NIU will be renamed to North Boyce College.  Also, this will hurt the alleged IFB seminaries as well (ie, Central), as where would they be encouraged to go now?  SBTS.  I like it.

1 Kings 8:60 - so that all the peoples of the earth may know that the LORD is God and that there is no other.

Paul J. Scharf's picture

We all know about SBTS already... Will having a branch campus in the woods of northern Wisconsin make it more convenient to attend there? For all those hard-core SBC Packer fans??

And what is "alleged" (note spelling) about "IFB seminaries"? Sort of a backhanded compliment, don't you think?!

Church Ministries Representative for the Friends of Israel Gospel Ministry

Rob Fall's picture

means to me is Northland has ceased to be a Northern Baptist school.

Hoping to shed more light than heat..

James K's picture

Of course they know about them Paul.  However, a partnership will encourage a continued education at SBTS.

1 Kings 8:60 - so that all the peoples of the earth may know that the LORD is God and that there is no other.

paynen's picture

Uh... no. Central if anything would be a GARBC seminary. and they are not harmed by this at all. In fact no one will be harmed except Northland. Why would any southern baptist want to go their? they have plenty of better options in their pocket. And they are continually losing their previous consistency. If anything this will help FBBC&TS and to some extent MBU.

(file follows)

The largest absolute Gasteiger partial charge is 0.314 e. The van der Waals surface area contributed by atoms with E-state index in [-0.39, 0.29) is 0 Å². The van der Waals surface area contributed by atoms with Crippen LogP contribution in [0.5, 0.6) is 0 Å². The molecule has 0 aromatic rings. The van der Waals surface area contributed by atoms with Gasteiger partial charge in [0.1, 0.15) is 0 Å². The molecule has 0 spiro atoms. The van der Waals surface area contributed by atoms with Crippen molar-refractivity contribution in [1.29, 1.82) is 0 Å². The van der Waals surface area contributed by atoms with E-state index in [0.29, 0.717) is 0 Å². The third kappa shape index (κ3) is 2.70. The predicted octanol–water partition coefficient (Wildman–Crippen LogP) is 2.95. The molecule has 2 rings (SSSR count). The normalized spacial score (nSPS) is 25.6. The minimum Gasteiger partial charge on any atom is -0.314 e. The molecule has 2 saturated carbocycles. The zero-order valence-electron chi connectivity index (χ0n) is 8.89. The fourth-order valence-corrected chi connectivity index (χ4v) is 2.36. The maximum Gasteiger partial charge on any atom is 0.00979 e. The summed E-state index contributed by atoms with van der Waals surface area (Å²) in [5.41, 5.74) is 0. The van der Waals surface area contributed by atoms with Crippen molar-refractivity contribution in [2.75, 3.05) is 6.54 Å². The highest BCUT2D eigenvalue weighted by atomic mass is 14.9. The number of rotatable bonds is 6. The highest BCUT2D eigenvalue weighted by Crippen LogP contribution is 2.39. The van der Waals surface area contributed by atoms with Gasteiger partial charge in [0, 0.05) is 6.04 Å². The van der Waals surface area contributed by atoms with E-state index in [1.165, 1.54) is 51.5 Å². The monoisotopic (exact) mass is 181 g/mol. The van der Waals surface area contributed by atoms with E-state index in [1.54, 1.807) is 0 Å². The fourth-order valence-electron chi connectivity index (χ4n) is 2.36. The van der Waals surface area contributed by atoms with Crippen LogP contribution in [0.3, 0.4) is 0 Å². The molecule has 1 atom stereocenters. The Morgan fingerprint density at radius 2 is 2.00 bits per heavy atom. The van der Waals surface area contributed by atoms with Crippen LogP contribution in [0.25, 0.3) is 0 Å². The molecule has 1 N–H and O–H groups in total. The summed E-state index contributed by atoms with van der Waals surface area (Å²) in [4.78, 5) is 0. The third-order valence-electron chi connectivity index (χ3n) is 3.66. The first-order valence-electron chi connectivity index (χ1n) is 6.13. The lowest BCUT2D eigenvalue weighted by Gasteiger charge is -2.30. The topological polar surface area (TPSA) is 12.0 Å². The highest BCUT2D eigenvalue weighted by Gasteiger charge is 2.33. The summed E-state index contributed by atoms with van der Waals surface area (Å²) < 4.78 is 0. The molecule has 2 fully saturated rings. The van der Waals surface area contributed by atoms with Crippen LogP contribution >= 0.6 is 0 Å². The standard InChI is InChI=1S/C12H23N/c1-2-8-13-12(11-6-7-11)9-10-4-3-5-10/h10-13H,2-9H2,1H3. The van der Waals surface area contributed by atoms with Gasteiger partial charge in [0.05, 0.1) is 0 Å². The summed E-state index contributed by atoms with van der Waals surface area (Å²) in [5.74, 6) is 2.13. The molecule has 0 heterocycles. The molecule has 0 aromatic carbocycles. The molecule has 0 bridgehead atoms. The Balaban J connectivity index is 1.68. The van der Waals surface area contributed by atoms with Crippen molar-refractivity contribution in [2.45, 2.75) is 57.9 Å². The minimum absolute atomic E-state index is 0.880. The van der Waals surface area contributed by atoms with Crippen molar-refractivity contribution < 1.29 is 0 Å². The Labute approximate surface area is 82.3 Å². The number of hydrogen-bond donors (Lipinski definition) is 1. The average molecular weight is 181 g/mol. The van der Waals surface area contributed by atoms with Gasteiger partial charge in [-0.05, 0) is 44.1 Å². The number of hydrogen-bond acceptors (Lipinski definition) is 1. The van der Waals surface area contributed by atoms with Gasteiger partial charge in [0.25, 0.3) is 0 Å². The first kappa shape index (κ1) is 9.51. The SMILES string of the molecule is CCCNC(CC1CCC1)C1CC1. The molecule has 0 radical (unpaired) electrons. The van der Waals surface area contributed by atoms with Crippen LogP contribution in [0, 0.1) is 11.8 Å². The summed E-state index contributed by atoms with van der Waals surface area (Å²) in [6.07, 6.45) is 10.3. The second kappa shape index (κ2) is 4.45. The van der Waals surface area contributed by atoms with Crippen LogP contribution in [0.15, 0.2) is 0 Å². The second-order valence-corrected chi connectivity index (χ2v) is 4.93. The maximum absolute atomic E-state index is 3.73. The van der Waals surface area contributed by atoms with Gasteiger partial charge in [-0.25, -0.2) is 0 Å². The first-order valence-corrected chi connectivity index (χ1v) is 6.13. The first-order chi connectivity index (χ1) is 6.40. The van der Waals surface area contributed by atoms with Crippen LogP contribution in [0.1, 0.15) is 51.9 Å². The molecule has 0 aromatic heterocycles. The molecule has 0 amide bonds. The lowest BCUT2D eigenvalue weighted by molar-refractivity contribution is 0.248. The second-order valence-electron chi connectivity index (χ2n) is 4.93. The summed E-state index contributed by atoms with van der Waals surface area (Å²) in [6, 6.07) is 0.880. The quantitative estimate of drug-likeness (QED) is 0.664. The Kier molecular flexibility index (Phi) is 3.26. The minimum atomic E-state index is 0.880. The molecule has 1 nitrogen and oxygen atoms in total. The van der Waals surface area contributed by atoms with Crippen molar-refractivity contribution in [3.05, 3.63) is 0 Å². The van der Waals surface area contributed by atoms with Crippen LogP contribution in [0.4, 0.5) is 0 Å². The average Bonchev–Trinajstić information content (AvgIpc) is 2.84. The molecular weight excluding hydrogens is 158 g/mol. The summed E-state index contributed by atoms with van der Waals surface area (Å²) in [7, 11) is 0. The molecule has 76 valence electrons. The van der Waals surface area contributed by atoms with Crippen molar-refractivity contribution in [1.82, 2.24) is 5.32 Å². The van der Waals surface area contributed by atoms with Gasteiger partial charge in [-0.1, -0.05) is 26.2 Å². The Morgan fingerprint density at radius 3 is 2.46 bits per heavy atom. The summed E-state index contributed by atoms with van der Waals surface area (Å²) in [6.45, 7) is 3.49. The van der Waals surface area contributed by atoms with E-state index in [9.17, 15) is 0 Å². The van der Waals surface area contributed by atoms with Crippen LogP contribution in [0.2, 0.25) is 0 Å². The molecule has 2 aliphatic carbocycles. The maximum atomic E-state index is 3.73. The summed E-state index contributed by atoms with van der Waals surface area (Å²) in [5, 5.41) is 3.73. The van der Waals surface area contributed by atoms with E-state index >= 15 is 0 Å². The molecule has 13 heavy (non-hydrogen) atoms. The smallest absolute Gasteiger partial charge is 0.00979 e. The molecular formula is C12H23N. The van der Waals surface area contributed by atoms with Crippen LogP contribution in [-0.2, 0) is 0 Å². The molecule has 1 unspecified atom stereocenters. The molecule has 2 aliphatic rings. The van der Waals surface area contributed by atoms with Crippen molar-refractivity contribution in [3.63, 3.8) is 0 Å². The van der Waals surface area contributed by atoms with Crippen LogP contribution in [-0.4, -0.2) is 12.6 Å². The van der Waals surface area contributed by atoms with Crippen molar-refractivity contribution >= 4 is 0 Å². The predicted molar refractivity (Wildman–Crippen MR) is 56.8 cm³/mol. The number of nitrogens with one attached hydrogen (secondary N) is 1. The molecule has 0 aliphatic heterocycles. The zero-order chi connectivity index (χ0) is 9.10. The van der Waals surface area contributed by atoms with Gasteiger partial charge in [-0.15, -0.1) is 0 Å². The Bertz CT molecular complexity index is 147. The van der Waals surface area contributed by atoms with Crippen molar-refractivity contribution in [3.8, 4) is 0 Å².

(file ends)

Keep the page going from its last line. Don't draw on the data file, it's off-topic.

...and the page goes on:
Greg Linscott's picture

Central has much more favor of late with GARBC constituents, especially with Bauder's influence, but I don't think it would be precisely accurate at all to describe them as GARBC. I know there are plenty of MBA men who are also Central grads who would not do so.

Northland was somewhat of a feeder school for Central, as Maranatha was to some extent before the started their seminary. Faith has its own seminary, so doesn't really feed prospects to Minnesota, either. Central won't be hurt specifically by the partnership with SBTS, but the Northland's change in direction didn't do them any favors. 

Greg Linscott
Marshall, MN

paynen's picture

But since Bauder has influenced them they definitely seem to be more GARBC and have very close relationship to Faith. The Seminaries almost combined a few years back, but due to one professor who couldn't sign Faith doctrinal statement (I believe he is gone now) and Faith's inability to lift Central out of some of their financial hardships the merger fell through. Perhaps soon some of these recent developments will open up that possibility again.

Rob Fall's picture

Greg, IIRC, MBU has always had a graduate school.  Remember there was bad blood between, Dr. Clearwaters and Dr. Cedarholm and MBBC (it was a one way dislike mind you).  So, after Dr. Clearwater's home going MBBC men were welcome at Central, but not before.

Greg Linscott wrote:

Central has much more favor of late with GARBC constituents, especially with Bauder's influence, but I don't think it would be precisely accurate at all to describe them as GARBC. I know there are plenty of MBA men who are also Central grads who would not do so.